The fool hath said in his heart, there is no God
You know, I rather like this God fellow. Very theatrical, you know.
Pestilence here, a plague there. Omnipotence … gotta get me some of
-Stewie from Family Guy
If it turns out that there is a God, I don’t think that he’s evil. But the worst that you can say about him is that he’s an underachiever.
Ever since I read End of Faith and Letter to a Christian Nation I have been wanting to read additional books by the “atheist chic”. Therefore, when I had the chance to purchase The God Delusion from Quality Paperback Club I jumped on it. Unfortunately, this much talked about and controversial book had to languish unread at my bedside for months before I actually read the thing. After finishing it, I followed it up with the book’s counter-point The Dawkins Delusion by the husband and wife team of Alister and Joanna McGrath. It is a rare opportunity when one can read two diametrically opposed works back to back. Since the search for truth is a dialectical process, any chance a person has to read differing opinions on an important subject should be taken advantage of. It can only aid one in the search for knowledge and understanding.
In the first chapter or so of The God Delusion, Richard Dawkins confidently boasts that upon finishing his book, the reader, after being presented with the evidence, will become an atheist. Well Richard, I hate to tell you this but you did not convert me. However, his evidence was strong and his arguments were very, very compelling. While he did not make an atheist out of me, Dawkins has forced me to look at things in a new light. This will certainly make me challenge some of my underlying beliefs and assumptions. Any worthy intellectual exercise should do just that.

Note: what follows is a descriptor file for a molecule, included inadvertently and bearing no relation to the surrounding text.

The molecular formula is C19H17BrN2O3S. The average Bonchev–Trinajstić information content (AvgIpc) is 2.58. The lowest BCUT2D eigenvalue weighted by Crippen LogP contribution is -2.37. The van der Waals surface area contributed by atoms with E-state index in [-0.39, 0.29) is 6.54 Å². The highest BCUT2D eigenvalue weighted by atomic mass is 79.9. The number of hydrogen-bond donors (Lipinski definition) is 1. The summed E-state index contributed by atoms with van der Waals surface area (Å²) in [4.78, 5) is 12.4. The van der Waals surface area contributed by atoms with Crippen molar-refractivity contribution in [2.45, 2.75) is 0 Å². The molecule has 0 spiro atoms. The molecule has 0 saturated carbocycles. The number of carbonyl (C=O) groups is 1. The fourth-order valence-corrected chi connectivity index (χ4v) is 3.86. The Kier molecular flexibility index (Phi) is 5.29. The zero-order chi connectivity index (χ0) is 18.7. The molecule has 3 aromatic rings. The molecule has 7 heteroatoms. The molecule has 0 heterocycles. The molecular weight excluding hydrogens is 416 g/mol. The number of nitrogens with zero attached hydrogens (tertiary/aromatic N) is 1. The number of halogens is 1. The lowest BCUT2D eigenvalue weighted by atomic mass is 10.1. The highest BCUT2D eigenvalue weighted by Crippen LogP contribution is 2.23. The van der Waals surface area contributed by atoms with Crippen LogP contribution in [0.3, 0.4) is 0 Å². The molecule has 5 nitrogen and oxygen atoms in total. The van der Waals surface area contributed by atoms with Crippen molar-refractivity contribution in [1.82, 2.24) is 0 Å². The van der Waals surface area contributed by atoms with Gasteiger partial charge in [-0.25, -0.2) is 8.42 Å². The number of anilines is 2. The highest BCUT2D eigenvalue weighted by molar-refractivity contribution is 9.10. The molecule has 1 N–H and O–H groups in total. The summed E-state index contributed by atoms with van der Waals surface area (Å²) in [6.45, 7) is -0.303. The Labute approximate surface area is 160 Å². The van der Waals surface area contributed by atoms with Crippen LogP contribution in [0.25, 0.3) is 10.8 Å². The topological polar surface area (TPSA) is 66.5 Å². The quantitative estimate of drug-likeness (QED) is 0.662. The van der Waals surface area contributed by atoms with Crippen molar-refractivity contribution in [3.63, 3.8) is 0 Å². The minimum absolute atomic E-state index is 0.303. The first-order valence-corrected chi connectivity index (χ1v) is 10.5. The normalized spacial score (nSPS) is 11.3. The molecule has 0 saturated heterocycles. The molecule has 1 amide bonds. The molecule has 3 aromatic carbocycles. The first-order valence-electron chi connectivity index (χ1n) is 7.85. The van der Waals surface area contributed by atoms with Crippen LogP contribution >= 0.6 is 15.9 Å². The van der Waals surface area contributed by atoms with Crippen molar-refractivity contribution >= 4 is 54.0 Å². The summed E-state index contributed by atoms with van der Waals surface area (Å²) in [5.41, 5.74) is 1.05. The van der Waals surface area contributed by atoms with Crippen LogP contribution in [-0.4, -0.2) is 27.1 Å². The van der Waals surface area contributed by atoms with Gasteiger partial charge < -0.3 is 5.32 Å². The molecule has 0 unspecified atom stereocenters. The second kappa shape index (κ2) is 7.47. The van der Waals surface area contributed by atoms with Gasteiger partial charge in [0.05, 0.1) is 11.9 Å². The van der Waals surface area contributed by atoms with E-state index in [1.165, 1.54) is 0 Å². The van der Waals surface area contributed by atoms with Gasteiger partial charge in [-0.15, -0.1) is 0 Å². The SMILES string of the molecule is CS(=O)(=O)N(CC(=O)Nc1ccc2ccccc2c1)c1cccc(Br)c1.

His evolutionary-inspired explanations for religious associated traits such as altruism, morality and uncritical belief were plausible, interesting but for good bad or otherwise -still theoretical. His wit and sarcasm makes for highly entertaining reading, although it will probably piss off more than a few theists. Likewise his somewhat militant tone will make it difficult for Dawkins and his followers to engage in any friendly dialog with Christians, Jews, Muslims or any other believers.
I found his thought on the Bible interesting, but he made a major boo-boo when he claimed that Saint Paul was the author of the New Testament book of Hebrews. He also takes an “all of nothing” approach when it comes to seeing the Bible as an inspirer of morality and belief. Just because there are a number of unsavory passages in the Hebrew Bible, it does not mean that believers cannot take inspiration from the more humanistic parts of the Biblical cannon. Ironically, this is similar to creationists attempting to discredit evolution by saying that complex biological organs such as eyes or wings could not gradually evolve, (what good is 5 per cent of a wing or eye, they might ask).
Of the two books, for whatever gripes I might have against Dawkins, his book was still the more entertaining and well-written of the two. Despite his prejudices, his book was the more thought provoking of the two. Honestly, despite the very valid points raised in the Dawkins Delusion, I thought the book was a slight disappointment. Perhaps a better book along these lines would be Is Religion Dangerous? by Keith Ward.
Speaking of books, you can always tell if a book is good if it motivates you to read more books like it. After reading these two books I’m planning on reading Breaking the Spell.
I also want to read some works by various Christian apologists, too.